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Using Pinterest for Business

There are a lot of social sites you can use as part of marketing your business. It can be confusing to figure out which one, or ones, you should focus on.

That’s sometimes part of the problem— people try to focus on too many social sites at once. Or, they try to focus on the wrong ones. Just because Twitter works well for some businesses doesn’t necessarily mean it’s right for yours.

Many business owners wonder if Pinterest might be a good fit for them. It just might be— it’s truly an exciting social site. The web is very visual. Written content is important and certainly something you shouldn’t overlook. But it would also be a mistake to overlook visual content.

It used to be that even Facebook and Twitter were mostly comprised of short, written content. But they smartened up and made it possible to easily share visual content as well. Now you can’t go to those sites without seeing pictures, graphics, and memes.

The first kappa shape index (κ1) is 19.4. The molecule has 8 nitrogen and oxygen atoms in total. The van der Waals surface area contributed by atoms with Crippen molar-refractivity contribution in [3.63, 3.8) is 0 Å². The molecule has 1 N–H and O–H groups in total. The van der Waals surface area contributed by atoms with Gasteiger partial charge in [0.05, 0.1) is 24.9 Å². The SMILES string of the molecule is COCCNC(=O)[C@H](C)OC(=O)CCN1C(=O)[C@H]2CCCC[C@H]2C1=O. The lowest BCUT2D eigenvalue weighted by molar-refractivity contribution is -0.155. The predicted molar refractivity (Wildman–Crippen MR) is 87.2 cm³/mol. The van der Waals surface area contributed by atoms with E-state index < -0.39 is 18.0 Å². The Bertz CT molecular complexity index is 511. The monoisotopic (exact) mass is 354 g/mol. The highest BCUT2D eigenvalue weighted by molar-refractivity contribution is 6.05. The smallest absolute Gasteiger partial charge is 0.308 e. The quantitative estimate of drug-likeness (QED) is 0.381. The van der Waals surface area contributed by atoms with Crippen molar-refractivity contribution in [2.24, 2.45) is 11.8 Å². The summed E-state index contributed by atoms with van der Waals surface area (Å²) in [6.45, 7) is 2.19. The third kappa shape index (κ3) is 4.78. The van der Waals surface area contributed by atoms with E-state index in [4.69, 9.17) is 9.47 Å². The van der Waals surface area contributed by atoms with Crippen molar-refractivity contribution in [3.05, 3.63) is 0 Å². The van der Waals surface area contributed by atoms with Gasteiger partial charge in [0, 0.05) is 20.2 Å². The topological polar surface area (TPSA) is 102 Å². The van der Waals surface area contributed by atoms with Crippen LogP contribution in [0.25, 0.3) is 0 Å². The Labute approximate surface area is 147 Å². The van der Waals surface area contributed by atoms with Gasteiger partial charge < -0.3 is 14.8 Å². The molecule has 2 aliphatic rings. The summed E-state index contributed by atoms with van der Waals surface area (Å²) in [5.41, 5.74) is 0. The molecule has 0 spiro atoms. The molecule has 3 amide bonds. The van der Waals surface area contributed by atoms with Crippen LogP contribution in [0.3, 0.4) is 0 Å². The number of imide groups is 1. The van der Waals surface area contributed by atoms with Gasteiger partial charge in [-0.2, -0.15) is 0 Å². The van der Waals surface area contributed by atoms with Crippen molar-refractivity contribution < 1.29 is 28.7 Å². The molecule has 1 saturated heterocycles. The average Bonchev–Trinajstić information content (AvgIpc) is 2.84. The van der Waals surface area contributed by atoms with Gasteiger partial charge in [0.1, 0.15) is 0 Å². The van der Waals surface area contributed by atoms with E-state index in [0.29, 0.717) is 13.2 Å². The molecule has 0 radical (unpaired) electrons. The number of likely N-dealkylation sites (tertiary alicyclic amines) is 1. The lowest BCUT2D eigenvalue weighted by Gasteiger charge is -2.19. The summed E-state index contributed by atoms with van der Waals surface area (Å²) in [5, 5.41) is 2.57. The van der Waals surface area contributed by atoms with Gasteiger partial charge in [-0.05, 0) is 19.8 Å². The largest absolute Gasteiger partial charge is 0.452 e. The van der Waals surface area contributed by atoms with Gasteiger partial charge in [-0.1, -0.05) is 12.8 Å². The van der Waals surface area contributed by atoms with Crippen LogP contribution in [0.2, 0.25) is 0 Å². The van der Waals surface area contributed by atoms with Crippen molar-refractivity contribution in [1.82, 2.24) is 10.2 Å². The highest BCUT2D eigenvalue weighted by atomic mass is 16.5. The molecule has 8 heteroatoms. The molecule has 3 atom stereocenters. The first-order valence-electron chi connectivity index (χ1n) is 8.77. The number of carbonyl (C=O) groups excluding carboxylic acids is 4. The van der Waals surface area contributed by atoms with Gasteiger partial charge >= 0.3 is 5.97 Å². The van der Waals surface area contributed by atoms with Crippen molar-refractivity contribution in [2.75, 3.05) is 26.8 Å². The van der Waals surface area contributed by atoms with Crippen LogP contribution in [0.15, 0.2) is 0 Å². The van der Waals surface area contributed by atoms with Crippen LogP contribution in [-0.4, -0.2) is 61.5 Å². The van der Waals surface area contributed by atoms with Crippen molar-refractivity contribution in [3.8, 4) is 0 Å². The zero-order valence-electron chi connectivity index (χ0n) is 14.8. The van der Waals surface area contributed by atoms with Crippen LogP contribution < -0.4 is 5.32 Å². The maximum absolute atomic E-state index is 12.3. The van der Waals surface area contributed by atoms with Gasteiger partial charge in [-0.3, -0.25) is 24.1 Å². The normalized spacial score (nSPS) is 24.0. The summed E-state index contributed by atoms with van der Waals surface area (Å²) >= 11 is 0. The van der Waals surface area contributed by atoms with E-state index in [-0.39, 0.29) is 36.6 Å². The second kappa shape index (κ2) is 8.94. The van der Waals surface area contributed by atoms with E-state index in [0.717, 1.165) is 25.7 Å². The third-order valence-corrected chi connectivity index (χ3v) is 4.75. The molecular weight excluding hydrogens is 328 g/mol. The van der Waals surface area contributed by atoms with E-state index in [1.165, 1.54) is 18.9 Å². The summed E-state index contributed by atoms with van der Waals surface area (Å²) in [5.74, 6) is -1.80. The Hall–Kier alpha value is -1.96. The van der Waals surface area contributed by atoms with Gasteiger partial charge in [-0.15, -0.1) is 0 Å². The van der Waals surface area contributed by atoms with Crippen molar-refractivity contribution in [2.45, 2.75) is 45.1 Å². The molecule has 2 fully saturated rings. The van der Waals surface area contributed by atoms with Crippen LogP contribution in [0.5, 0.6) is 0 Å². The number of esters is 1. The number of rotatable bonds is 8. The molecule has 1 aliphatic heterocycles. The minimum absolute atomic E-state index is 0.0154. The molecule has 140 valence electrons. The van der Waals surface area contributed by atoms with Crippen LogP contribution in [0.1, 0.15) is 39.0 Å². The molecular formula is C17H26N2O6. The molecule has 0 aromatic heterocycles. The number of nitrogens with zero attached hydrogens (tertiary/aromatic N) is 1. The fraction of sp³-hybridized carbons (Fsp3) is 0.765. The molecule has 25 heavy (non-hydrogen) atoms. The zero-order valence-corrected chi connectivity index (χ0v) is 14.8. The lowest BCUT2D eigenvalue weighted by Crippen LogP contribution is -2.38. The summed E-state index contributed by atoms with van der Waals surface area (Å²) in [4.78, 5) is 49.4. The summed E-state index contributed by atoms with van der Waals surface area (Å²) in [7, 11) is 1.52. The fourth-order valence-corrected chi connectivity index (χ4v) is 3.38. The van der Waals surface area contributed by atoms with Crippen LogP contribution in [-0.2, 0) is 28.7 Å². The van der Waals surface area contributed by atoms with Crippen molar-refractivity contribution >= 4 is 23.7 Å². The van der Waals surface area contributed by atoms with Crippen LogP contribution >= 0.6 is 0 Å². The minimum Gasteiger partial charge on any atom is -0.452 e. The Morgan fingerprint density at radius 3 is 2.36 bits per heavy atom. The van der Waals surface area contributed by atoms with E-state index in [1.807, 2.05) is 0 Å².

Depending on your business, you maybe have shared visual content on these platforms yourself in the past. Or maybe you’ve wanted to because you know how effective it can be but you just haven’t gotten around to it yet.

Think about what some of the most popular and successful marketers in your niche and line of business do. Do they tend to share a lot of visual images on social media? Which social sites do they use the most?

It might be the case that they use Pinterest regularly. Pinterest is a great, innovative social site that’s different from just about any other site out there. It combines some of the best parts of Twitter, Facebook, and Instagram and puts it all in one spot.

I want to reiterate that Pinterest isn’t right for everyone. It’s not right for every business. But if it’s right for your business, then it will do you a lot of good to use it.

What is Pinterest?

I mentioned that Pinterest combines some of the best parts of Twitter, Facebook, and Instagram.

Go to right now and take a look around if you haven’t already. Maybe you already have a personal account and know a little bit about what it’s all about.

You’ll see that people share all kinds of images, pictures, memes, and more. People share inspirational images, fashion, travel photos, and everything else visual.